The Bugatti Queen: in search of a motor racing legend – Miranda Seymour

This is a book about Helene Delangle, aka Helle Nice, provincial child, exotic dancer in 1920s Paris and pre-WWII racing driver.

Helene Delangle was born at the end of the 19th century, the daughter of a rural French postmaster who died when she was young.

As a young woman she went to Paris to pursue a career as a dancer, changed her name to Helle Nice and seems to have existed on the seedier edges of the glamorous roaring 20s although she gradually rose through the ranks to become a headline dancer until she damaged her knee.

Her second career was as a racing driver, entering all the main races and competing against male drivers as well as in women’s races.  Although the book is entitled “The Bugatti Queen” she wasn’t exclusively a Bugatti driver and left to Ettore she may not have driven Bugattis at all.  Fortunately for her Jean Bugatti took an interest and she went onto set a speed record for them.

Helle had a talent for publicity, probably from the highly competitive dance world, and went on a tour of USA, successfully racing on dirt tracks as well as racing ovals until she had a serious accident in South America which stalled her career.

She remained in France during WWII and afterwards expected to take up racing again.  Unfortunately, Louis Chiron (the man the new Bugatti Chiron is named after) publically accused her of working for the Gestapo during the war and this finished her career although the author of this book notes that she could not find any documentary evidence to support Chiron’s claim.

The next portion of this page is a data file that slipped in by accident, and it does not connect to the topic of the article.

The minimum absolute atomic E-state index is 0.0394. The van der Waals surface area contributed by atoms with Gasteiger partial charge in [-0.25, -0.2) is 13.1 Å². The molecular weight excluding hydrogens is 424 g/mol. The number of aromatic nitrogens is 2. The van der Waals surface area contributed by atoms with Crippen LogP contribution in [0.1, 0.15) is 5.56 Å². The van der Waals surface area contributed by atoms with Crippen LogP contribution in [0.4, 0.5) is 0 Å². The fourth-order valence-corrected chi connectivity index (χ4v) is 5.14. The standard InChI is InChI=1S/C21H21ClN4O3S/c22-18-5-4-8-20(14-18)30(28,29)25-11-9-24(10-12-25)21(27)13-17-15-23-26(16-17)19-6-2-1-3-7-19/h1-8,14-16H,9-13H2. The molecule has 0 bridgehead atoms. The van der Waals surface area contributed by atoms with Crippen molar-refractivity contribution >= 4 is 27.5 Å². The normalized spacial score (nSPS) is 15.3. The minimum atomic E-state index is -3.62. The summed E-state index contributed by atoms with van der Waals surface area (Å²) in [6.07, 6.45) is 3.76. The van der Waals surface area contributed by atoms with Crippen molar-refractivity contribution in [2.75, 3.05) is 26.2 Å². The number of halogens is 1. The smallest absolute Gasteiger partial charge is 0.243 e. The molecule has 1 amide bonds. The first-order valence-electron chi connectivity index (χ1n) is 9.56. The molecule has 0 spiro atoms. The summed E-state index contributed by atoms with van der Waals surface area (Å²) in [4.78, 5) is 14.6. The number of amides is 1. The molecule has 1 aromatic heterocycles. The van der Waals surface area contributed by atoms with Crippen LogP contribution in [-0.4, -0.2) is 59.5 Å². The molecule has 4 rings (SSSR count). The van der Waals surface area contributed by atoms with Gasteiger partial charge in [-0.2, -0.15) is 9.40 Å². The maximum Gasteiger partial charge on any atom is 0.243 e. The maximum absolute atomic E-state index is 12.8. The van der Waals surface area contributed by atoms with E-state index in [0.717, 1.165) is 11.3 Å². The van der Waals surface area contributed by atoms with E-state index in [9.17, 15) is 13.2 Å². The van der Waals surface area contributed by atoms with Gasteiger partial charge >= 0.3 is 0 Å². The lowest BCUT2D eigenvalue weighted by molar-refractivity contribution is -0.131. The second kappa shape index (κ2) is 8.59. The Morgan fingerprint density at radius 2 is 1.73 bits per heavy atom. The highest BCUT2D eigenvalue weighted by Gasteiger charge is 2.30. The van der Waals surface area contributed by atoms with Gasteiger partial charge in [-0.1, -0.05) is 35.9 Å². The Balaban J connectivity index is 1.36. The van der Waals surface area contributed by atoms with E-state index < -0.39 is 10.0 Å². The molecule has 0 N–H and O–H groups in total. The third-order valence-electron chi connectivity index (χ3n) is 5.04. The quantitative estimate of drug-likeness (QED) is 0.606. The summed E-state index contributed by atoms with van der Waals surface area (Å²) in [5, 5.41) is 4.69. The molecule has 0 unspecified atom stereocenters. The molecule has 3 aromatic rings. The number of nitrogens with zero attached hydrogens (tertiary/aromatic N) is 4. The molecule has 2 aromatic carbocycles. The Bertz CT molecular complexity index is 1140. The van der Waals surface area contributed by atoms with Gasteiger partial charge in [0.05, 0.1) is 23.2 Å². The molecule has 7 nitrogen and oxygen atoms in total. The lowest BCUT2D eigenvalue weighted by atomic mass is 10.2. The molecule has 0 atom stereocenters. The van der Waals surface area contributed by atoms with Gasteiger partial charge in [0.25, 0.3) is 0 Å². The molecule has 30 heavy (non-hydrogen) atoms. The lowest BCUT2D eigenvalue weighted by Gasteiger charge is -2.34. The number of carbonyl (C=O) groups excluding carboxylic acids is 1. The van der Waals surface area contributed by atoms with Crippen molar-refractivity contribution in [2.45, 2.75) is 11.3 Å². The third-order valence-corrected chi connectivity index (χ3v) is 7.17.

Helle Nice lived until 1975, forgotten in the increasing male dominated world of motor racing and increasingly living in poverty.

I really enjoyed reading this book as it brought together several things I’m interested in: the jazz age, motor racing and the part played by women in motor sport during the 1920s and 30s.

Helle Nice is colourful character and, along with the other serious women drivers between the wars, does not deserve to languish in oblivion.

I think the author does a good job of pulling together the strands of a life shrouded in the mist of time and also subject to several revisions by the subject over her lifetime.

More and more I think it’s more than time that the motor sport fraternity gave due recognition to the women drivers who more than held their own during the inter-war years.  If you want more women in motor sport, start celebrating those who were successful at it in an era where gender roles were supposedly much more rigidly defined than they are today.

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